You've got to tweak multiple settings for the form to work in the first place, and it only takes a minor mistake for the whole thing to unravel. For what should be a simple process, creating a ranking question in Google Forms takes a seriously long time.

2. Confusing analysis

The makeshift nature of the Google Forms ranking question means it's difficult to glean helpful data from the results.

While you can view the results easily enough, the way it's presented takes some mental gymnastics, and manual busywork, to actually analyse.

Google Form analytics bar graphs.
Source: Google Forms

In our form, Harry Potter and the Philosopher's Stone received quite a few votes (check out the pink bar soaring above the rest). At first glance, you might think it's a clear winner, but this actually represents votes for 6th ranking*.*

For an inexplicable reason, there's no clear grouping of the ranked items. It's up to you to export the data to Google Sheets and manually crunch the numbers to find the final rankings. 🤓

Even with a modest number of responses, this results in a monster spreadsheet that'd make even data entry veterans second guess this option.

3. Limited customisation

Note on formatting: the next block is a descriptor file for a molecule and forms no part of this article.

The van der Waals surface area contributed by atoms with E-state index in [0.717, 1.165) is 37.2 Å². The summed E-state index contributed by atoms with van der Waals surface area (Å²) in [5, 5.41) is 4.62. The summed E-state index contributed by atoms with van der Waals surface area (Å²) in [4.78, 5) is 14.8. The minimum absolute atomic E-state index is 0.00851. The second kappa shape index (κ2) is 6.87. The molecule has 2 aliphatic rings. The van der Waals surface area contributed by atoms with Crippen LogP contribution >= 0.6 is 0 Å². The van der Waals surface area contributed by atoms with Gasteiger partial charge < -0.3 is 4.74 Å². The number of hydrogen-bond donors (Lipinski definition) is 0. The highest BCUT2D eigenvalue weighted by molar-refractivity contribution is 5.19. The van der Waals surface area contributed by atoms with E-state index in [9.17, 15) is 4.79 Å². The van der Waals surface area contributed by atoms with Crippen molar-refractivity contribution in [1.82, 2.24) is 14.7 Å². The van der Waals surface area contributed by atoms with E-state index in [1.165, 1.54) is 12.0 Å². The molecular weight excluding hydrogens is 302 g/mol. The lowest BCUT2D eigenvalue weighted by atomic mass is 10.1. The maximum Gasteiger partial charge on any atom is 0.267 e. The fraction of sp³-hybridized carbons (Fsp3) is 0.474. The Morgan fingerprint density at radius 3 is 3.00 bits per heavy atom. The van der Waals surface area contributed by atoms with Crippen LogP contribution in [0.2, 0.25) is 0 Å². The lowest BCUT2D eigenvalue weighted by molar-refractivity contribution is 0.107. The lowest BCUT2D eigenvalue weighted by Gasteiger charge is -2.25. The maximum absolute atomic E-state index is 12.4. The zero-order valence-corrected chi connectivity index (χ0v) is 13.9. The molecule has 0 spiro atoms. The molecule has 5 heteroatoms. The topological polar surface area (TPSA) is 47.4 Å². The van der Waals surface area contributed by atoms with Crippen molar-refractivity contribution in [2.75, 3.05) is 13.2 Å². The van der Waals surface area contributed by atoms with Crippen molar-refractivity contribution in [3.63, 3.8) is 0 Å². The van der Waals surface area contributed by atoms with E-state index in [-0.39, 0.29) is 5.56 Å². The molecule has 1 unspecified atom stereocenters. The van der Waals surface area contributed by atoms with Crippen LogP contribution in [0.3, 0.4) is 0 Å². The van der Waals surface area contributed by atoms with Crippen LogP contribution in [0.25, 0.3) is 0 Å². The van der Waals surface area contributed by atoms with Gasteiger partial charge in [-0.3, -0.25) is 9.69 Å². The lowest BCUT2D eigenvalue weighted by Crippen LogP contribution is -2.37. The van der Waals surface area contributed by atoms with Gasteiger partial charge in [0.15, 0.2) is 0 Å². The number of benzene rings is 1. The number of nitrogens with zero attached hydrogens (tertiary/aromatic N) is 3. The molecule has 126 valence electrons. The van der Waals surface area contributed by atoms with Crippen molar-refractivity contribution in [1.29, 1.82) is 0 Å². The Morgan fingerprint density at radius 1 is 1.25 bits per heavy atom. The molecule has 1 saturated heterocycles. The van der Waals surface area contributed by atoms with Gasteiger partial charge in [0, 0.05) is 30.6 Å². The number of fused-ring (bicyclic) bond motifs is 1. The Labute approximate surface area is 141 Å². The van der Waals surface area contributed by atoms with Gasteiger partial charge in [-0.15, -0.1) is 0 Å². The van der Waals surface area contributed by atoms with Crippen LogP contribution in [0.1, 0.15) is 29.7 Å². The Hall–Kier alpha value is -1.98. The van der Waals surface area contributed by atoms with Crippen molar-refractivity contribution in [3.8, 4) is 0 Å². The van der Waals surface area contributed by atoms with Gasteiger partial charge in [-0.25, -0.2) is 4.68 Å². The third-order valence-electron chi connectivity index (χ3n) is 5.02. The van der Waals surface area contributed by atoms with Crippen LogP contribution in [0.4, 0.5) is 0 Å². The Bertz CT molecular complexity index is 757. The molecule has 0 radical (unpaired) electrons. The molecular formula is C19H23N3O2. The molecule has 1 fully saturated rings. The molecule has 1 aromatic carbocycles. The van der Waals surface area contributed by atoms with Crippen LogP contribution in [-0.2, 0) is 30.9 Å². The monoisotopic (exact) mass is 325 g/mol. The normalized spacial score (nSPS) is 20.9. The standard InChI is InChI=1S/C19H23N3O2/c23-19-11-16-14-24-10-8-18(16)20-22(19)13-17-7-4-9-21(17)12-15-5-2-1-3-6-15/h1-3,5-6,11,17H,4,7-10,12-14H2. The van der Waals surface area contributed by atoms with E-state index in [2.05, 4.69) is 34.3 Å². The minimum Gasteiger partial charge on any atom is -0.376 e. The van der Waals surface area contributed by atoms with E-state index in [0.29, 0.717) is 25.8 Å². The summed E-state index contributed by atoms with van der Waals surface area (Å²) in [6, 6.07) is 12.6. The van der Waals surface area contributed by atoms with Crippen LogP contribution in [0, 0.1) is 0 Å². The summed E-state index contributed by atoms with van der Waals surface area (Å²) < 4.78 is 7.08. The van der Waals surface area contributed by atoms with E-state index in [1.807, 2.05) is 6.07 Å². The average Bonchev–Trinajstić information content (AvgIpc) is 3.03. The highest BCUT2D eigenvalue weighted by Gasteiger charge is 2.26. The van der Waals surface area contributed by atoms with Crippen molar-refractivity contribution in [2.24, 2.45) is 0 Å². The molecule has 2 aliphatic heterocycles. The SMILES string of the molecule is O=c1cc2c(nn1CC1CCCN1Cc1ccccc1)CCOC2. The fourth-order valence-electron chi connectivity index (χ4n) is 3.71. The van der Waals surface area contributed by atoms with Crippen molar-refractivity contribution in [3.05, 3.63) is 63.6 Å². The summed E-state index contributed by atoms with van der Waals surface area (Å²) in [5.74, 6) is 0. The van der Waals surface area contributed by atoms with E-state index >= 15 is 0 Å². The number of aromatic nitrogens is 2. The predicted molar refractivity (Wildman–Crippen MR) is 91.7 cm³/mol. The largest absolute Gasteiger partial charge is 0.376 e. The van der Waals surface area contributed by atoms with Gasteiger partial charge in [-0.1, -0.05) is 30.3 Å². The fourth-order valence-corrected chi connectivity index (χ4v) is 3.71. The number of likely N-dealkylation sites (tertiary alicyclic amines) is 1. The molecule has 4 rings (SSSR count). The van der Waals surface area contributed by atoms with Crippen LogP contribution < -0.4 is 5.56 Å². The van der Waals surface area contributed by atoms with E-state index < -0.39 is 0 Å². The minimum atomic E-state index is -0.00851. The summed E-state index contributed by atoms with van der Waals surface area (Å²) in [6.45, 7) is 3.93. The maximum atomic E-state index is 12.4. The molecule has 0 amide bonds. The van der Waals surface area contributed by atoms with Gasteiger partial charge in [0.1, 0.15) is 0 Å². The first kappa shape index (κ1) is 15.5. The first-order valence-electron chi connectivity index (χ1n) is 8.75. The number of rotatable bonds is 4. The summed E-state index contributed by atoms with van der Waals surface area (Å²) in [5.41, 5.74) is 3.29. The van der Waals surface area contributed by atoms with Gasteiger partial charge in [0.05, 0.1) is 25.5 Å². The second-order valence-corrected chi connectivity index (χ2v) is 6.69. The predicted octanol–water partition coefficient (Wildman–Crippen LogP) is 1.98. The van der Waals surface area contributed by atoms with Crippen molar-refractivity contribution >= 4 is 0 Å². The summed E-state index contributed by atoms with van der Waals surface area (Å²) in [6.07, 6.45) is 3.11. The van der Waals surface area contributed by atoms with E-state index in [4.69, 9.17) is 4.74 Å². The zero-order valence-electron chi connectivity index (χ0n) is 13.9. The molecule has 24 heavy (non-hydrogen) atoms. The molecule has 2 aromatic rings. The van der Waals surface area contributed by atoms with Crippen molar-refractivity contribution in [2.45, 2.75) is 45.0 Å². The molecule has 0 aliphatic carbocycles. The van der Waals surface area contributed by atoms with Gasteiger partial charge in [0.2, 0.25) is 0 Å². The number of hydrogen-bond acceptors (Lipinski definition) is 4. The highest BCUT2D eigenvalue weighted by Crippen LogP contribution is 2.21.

A major drawback of Google Forms is that they look like every other Google Form ever created. The font, question style, coloured backgrounds, and success page all scream "I made this in Google Forms!".

There are only 4 font styles and a handful of background themes and colours. Add that to the fact your ranking question is already patch-worked together like a Mr. Potato Head doll, and what you get is less than ideal.

Of course, Google Forms is a free tool, so limited features are to be expected. But, if you're sending surveys to your clients, or customers, on behalf of your business, it's not exactly the most professional look.

4. Few integrations

It'll surprise absolutely no one that Google Forms integrates nicely with Sheets, and the rest of the G-Suite. But that's about it.

Want to send responses to your CRM? Auto-populate a Notion database? Set up automated marketing emails based on whether someone prefers The Chamber of Secrets or The Half-Blood Prince?

There's simply no way to do that natively with Google Forms. While there are some add-ons you can download, these are limited and run by (often unreliable) third-party developers.

You'll be stuck doing the busy work yourself.

5. Poor user experience

Ideally, ranking questions should use a drag-and-drop interface, to make it easy for respondents to move selections into order in an interactive way.

Obviously, Google Forms doesn't support this functionality. With the makeshift rows and columns, it's up to respondents to remember which boxes they have or haven't checked (and in what order they've ranked the items).